By Colette Czarnecki

Minor slide activity was detected last week from a south branch of Wrangell’s Nov. 20 fatal landslide. This photo was taken one month after, on Dec. 20, 2023. (Colette Czarnecki/KSTK)

Minor slide activity was documented near Wrangell’s landslide site 11 miles south of town, but it’s nothing to be concerned about, Interim Borough Manager Mason Villarma said. He was scheduled to meet with the state Department of Transportation and State Emergency Operations Center last Friday.

“We’ll be following up with them, as well as the causation report,” he said. “It’s really critical to us, I understand that there may have been some additional slide, really minor activity as part of the slide branching off on the south side. We want to get confirmation of that and talk through that so we can make the public aware of it.”

He said the additional slide activity on the south side is nothing concerning but geological monitoring did detect it.

To help keep residents informed of slide activity in the area, the City and Borough of Wrangell plans to create a landslide assessment website. Villarma said that will take some time to set up because it’s a process.

“When it comes to public safety, we’re not concerned about the dollar amount. We’ll find a way,” Villarma said. “That’s just  who we are as a team, we’re going to deliver for the community of Wrangell with anything public safety related. It’s just the process and the nuances. We don’t want people to lose equity in their homes or not be able to get financing or refinance.”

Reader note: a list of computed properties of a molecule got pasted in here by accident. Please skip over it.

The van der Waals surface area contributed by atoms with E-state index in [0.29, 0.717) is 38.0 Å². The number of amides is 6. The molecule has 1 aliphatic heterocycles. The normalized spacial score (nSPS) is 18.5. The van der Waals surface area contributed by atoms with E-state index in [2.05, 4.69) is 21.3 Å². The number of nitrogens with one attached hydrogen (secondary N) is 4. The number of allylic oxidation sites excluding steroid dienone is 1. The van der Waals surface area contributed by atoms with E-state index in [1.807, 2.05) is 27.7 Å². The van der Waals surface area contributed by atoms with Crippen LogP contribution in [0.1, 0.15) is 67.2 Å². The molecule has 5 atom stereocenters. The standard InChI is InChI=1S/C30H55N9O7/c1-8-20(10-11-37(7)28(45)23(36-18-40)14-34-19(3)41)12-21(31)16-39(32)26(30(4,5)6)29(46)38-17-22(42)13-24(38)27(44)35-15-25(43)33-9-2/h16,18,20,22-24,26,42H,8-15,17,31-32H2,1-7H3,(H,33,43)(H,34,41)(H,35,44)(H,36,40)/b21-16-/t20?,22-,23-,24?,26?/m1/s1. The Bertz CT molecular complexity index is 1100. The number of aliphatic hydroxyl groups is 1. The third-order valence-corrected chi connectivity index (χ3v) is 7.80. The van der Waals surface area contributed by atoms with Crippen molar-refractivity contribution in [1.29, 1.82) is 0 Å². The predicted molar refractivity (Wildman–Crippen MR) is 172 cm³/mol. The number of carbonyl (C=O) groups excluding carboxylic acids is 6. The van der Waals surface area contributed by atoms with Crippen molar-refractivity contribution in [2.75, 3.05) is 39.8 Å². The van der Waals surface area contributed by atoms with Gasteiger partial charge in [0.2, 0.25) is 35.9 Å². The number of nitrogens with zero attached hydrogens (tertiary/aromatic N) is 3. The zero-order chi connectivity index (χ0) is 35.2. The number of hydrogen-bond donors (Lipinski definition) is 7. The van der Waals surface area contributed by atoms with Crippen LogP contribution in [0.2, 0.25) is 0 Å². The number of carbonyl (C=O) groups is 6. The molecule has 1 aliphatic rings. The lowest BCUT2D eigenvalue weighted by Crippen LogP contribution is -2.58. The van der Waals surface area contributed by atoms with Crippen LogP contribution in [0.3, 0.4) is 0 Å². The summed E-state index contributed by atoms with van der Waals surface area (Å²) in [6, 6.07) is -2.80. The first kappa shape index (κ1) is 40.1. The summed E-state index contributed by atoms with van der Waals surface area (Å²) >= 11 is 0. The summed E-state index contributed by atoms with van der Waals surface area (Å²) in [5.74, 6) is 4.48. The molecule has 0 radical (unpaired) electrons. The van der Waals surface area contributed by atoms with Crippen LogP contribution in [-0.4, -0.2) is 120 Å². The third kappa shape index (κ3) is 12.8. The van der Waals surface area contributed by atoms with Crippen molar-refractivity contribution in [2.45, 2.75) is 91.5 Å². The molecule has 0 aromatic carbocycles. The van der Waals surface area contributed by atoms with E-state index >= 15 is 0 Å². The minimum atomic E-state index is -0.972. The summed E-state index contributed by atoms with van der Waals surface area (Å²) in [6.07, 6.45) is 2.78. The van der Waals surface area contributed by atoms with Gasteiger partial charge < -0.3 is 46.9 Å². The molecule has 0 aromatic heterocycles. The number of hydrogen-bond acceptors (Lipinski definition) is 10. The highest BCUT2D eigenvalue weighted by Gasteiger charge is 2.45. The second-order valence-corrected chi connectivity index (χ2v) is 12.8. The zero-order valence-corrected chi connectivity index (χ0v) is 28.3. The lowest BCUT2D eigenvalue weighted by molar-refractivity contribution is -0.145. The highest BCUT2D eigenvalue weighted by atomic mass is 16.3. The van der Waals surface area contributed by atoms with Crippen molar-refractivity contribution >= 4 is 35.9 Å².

He said that people generally know if they’re in a higher-risk area – such as living on the bottom of a mountain slope.

As for now, the city will use the data from the weather stations on the island to alert people.

In other local news, U.S. Senator Lisa Murkowski visited Wrangell just before the holidays and Villarma said her visit was informative.

“Senator Murkowski’s visit was awesome. I really appreciate her making the trek down to Wrangell, actually up rather, from DC on her way home,” he said. “We had a good conversation around all our public safety related projects and investment into those.”

On top of the public safety-related projects conversation, she also visited the landslide. Afterward, Murkowski met with search and rescue and first responders who searched for 15 days for six the people killed in the slide, including one who is still missing.

She gave Wrangell officials tips about seeking congressional direct spending. 

Additionally, Wrangell could soon see infrastructure money coming in from the state – $5 million is listed in Governor Mike Dunleavy’s budget for Wrangell’s dams. If the Legislature approves the funding, Villarma says the money could help make the dams safer.

“Five million dollars doesn’t come to the city very easily,” Villarma said. “That will be used for restructuring those dams and reinforcing them so that they’re able to handle excess rainfall and other seismic activity.”

In other Wrangell municipal news, Villarma said there are other positive developments happening. 

The town’s old hospital might have an undisclosed buyer. Villarma said the city is not at liberty to discuss those details but he said it could be an opportunity for the community with the potential to expand housing and economic development.

Also, Trident Seafoods closed its operations in Petersburg, Ketchikan and Kodiak. Wrangell now has the last remaining Trident plant in Southeast Alaska.

Villarma said Wrangell is likely to see a lot of economic activities increase as a result.